Leslie Erb-Wallace said that her children received a good education when they were still in Avon Grove schools, and now it's her turn to pay for other families who currently have children in the schools.

“I'm willing to do this because it's the right thing to do,” she said.

Resident John Auerbach, a participant on the Facilities Input Group, did not reach the same conclusion as a majority of the members, saying that he does not think that the plan, as recommended, is best for Avon Grove.

“I believe there are alternatives to what is being presented today,” Auerbach said.

When the public comment was complete, the board took the procedural action of voting to accept the non-binding recommendation of the Facilities Input Group.

Now that the Facilities Input Group has offered its recommendation to the school board, the next step for the district is to schedule a series of community meetings, or listening posts, to get input from all the stakeholders in the district. Information from the series of listening posts will then be compiled by Foster, Jacobs, and Johnson, Inc., the firm that was retained to facilitate the work of the Facilities Input Group, and a report will be presented to the board, perhaps in January of 2018. After the school board has received input from the community, it will then begin discussions about how to address the district's long-term facilities needs. The school board could vote on a plan as early as April of 2018, but only that action would lead to the implementation of a project. At this point, no decisions have been made, district officials emphasized.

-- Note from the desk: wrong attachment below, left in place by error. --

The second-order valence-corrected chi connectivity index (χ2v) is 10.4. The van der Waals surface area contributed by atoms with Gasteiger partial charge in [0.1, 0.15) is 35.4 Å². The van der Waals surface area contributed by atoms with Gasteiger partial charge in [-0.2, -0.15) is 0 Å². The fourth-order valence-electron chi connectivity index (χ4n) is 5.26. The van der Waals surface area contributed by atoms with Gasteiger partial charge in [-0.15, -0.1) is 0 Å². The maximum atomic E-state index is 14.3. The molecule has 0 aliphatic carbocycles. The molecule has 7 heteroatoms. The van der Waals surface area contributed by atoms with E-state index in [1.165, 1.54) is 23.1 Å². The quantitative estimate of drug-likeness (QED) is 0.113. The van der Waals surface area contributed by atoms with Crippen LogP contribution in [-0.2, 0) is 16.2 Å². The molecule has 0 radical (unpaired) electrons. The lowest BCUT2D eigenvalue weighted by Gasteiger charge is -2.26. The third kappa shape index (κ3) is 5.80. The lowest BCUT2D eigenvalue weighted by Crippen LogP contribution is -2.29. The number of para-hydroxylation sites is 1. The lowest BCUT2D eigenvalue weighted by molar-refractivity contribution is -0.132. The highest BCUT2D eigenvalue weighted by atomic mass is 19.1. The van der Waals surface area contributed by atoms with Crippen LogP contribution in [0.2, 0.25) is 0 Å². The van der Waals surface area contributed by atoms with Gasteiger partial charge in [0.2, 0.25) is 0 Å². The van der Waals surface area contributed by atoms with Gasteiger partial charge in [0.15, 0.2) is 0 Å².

“Even though the findings are being presented, it's not over tonight,” said Marchese. “The work is really just beginning.”

Comprehensive information about the Facilities Input Group's work is available on the school district's website. Residents can also sign up to participate in one of the listening posts on the website.

Wolff encouraged everyone who is interested to participate in the listening post.

Toward the conclusion of the presentation, Marchese reiterated the importance this project could potentially have on the future of the school district.

“We're doing so much with what we have,” Marchese said, “but we can do so much more. This is a very important initiative for Avon Grove.”